The UK print edition of WIRED is running a piece that distills my core argument from the book into “manifesto” form. An excerpt:
We have come to depend on digitally networked platforms, services and devices for almost all aspects of our lives, including our relationship with our physical governments. But these technologies are created, owned and operated mainly by a private sector whose decisions are driven primarily by business considerations, then further shaped by government regulation. It is important for netizens to have access to non-commercial, non-governmental and open-source digital tools, services and spaces that we can build, shape, use and encrypt. But this alone will not solve the problem of government or corporate abuse of power through digital networks.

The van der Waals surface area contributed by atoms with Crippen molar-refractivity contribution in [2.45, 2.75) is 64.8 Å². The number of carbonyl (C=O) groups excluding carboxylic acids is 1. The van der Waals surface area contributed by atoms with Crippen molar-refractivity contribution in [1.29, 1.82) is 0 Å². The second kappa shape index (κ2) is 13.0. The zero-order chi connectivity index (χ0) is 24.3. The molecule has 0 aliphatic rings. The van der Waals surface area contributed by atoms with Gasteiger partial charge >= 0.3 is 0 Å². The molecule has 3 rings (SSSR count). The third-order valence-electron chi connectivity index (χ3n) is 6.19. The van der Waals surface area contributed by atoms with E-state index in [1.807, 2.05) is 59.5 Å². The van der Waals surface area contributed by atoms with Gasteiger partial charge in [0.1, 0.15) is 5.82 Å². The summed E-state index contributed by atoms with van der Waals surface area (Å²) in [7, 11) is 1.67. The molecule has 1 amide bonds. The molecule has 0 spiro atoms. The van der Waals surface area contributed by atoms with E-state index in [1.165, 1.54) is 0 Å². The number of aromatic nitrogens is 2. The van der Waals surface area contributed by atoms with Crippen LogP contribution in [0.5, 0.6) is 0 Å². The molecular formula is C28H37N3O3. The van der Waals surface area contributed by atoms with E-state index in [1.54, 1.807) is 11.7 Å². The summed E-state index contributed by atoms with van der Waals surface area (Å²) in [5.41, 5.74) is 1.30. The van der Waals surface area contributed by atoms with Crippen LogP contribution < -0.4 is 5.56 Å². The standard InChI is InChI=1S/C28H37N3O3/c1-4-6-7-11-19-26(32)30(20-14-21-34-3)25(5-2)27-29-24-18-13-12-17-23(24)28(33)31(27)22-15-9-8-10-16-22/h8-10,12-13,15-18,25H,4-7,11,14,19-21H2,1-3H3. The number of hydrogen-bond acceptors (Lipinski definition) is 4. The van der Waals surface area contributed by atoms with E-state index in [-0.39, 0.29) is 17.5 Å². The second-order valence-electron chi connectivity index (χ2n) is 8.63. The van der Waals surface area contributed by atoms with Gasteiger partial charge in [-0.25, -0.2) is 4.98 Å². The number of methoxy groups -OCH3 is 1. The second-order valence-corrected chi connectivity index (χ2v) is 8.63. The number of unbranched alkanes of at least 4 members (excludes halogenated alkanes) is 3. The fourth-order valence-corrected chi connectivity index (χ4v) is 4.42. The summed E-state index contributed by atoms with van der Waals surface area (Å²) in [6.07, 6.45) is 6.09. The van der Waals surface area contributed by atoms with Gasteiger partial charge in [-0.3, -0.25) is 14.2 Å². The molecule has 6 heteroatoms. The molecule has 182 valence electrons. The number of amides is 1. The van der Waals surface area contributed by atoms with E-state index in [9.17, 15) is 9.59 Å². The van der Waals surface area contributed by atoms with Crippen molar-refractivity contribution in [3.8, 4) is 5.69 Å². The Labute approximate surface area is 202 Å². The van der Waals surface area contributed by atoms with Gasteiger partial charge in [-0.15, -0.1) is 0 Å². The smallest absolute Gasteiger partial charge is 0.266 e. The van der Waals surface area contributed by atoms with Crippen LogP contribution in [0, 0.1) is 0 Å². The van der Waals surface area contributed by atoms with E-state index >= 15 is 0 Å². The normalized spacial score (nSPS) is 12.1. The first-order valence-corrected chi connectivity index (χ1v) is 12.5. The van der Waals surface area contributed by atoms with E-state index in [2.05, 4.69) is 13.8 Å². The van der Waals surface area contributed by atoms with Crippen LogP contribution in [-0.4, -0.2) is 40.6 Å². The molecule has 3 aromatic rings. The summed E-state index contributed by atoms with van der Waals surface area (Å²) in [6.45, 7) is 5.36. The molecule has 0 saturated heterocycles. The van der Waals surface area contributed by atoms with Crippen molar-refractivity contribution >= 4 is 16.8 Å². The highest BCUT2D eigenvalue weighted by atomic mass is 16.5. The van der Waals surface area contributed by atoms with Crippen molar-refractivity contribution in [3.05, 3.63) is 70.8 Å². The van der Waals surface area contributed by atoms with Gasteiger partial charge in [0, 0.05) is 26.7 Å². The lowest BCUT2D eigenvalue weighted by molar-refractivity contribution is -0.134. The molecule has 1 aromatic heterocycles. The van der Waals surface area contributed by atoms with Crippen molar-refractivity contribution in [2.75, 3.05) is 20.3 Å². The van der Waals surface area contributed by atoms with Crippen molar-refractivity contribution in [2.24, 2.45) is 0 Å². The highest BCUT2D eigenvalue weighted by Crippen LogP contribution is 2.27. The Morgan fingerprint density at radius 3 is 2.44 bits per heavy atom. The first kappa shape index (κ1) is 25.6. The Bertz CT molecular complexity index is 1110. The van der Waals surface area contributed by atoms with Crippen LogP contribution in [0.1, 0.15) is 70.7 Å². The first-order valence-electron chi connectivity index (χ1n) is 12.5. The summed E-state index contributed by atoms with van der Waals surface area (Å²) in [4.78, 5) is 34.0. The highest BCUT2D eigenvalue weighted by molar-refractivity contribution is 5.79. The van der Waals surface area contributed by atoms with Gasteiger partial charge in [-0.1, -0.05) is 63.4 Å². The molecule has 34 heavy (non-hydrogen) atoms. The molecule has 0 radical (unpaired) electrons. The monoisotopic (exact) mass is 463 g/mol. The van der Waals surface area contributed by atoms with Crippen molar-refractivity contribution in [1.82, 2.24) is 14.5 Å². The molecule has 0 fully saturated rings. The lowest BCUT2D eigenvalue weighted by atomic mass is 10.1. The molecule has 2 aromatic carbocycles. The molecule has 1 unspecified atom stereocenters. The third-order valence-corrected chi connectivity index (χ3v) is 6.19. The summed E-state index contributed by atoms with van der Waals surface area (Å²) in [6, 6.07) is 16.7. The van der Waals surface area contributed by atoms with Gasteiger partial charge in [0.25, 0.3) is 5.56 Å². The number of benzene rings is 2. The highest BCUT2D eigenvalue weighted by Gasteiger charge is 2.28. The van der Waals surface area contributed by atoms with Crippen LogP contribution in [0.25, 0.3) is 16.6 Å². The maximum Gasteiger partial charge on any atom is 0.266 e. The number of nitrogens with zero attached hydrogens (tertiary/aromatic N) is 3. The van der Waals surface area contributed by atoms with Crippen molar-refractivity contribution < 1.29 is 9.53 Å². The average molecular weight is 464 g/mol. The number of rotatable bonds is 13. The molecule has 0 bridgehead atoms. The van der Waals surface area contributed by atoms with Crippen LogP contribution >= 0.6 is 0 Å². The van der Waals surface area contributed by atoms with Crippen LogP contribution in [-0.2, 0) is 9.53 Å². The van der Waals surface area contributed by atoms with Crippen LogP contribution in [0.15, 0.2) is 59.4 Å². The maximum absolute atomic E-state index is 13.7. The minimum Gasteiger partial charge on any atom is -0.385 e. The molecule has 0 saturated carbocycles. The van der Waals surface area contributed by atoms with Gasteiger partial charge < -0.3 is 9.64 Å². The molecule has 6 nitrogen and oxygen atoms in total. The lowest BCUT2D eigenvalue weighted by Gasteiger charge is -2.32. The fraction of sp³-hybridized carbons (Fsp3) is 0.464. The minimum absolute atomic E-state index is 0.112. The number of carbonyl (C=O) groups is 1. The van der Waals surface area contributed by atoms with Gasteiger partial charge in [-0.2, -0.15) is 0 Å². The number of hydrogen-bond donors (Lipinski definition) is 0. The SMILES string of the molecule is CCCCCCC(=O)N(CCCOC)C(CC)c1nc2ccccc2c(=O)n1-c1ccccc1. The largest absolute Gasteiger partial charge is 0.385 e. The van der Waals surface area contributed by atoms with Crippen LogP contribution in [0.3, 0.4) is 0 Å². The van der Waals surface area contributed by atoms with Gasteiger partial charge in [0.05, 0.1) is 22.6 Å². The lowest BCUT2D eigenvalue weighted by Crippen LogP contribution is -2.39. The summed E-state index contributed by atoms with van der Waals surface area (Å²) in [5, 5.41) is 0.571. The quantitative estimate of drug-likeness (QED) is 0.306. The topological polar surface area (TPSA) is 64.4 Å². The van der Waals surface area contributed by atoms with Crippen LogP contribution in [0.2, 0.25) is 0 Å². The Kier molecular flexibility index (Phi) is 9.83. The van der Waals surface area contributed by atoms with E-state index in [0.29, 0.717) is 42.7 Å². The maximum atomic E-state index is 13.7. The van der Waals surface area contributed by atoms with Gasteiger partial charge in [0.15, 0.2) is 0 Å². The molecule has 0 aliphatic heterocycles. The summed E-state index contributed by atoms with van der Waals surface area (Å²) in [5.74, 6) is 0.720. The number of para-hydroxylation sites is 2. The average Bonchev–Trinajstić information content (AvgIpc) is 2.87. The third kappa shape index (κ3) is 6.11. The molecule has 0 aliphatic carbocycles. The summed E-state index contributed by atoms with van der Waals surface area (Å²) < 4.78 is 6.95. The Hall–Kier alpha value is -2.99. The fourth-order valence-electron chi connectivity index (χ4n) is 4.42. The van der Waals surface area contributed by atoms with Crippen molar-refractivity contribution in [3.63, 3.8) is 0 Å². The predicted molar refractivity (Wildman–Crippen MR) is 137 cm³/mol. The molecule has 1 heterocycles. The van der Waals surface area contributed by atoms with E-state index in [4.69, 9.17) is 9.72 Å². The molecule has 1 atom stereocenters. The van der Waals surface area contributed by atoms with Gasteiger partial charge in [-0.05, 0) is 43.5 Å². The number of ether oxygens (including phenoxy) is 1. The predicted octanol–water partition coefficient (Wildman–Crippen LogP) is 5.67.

Despite some activists’ utopian hopes to the contrary, the reality is that governments and companies are going to remain intertwined with our digital lives — for the same reasons that they are part of most people’s physical lives. Citizens continue to demand government help in fighting cybercrime, defending children from stalkers and bullies, and protecting consumers. And it could be argued that the world’s experiments with communism during the last century showed that economies without private enterprise lack innovation.
It is therefore urgent that we — the netizens of the world — do everything in our power to constrain the abuse of power and defend human rights on the corporate- and government-dominated internet, even as we work to build our own independent enclaves and tools when and where we can.
Read the whole thing here.